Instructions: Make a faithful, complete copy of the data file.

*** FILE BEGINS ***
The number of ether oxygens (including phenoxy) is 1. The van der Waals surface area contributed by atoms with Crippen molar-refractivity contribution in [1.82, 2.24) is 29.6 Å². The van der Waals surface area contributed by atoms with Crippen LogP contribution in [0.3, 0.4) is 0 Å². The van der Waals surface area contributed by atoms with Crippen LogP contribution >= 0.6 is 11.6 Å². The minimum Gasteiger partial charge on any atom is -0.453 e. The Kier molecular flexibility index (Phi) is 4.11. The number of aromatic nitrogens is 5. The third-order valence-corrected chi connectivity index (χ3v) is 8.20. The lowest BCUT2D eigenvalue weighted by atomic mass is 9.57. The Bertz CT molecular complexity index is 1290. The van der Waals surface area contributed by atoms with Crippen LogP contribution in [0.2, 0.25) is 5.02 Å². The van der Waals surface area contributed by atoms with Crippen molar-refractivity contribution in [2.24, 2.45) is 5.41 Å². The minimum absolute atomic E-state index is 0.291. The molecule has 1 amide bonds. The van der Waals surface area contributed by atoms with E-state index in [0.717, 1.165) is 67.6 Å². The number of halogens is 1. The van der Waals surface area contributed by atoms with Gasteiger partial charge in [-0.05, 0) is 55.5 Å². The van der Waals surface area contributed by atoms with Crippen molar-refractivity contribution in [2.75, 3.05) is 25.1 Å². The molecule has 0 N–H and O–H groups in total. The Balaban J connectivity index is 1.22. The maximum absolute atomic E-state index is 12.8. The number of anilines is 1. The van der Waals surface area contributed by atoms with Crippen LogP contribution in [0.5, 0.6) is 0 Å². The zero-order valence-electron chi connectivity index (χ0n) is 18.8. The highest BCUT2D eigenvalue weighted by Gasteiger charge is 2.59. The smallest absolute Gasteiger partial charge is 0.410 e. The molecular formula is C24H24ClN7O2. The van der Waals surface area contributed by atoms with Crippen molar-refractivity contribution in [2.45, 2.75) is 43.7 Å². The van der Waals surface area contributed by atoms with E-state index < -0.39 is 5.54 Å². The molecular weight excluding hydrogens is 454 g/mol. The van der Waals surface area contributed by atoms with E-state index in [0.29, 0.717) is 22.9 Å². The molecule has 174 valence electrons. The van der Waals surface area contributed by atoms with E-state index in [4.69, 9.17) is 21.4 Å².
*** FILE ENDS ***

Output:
The number of ether oxygens (including phenoxy) is 1. The van der Waals surface area contributed by atoms with Crippen molar-refractivity contribution in [1.82, 2.24) is 29.6 Å². The van der Waals surface area contributed by atoms with Crippen LogP contribution in [0.3, 0.4) is 0 Å². The van der Waals surface area contributed by atoms with Crippen LogP contribution >= 0.6 is 11.6 Å². The minimum Gasteiger partial charge on any atom is -0.453 e. The Kier molecular flexibility index (Phi) is 4.11. The number of aromatic nitrogens is 5. The third-order valence-corrected chi connectivity index (χ3v) is 8.20. The lowest BCUT2D eigenvalue weighted by atomic mass is 9.57. The Bertz CT molecular complexity index is 1290. The van der Waals surface area contributed by atoms with Crippen LogP contribution in [0.2, 0.25) is 5.02 Å². The van der Waals surface area contributed by atoms with Crippen molar-refractivity contribution in [2.24, 2.45) is 5.41 Å². The minimum absolute atomic E-state index is 0.291. The molecule has 1 amide bonds. The van der Waals surface area contributed by atoms with E-state index in [0.717, 1.165) is 67.6 Å². The number of halogens is 1. The van der Waals surface area contributed by atoms with Gasteiger partial charge in [-0.05, 0) is 55.5 Å². The van der Waals surface area contributed by atoms with Crippen molar-refractivity contribution in [2.75, 3.05) is 25.1 Å². The molecule has 0 N–H and O–H groups in total. The Balaban J connectivity index is 1.22. The maximum absolute atomic E-state index is 12.8. The number of anilines is 1. The van der Waals surface area contributed by atoms with Crippen LogP contribution in [0.5, 0.6) is 0 Å². The zero-order valence-electron chi connectivity index (χ0n) is 18.8. The highest BCUT2D eigenvalue weighted by Gasteiger charge is 2.59. The smallest absolute Gasteiger partial charge is 0.410 e. The molecular formula is C24H24ClN7O2. The van der Waals surface area contributed by atoms with Crippen molar-refractivity contribution in [2.45, 2.75) is 43.7 Å². The van der Waals surface area contributed by atoms with E-state index < -0.39 is 5.54 Å². The molecular weight excluding hydrogens is 454 g/mol. The van der Waals surface area contributed by atoms with E-state index in [0.29, 0.717) is 22.9 Å². The molecule has 174 valence electrons. The van der Waals surface area contributed by atoms with E-state index in [4.69, 9.17) is 21.4 Å².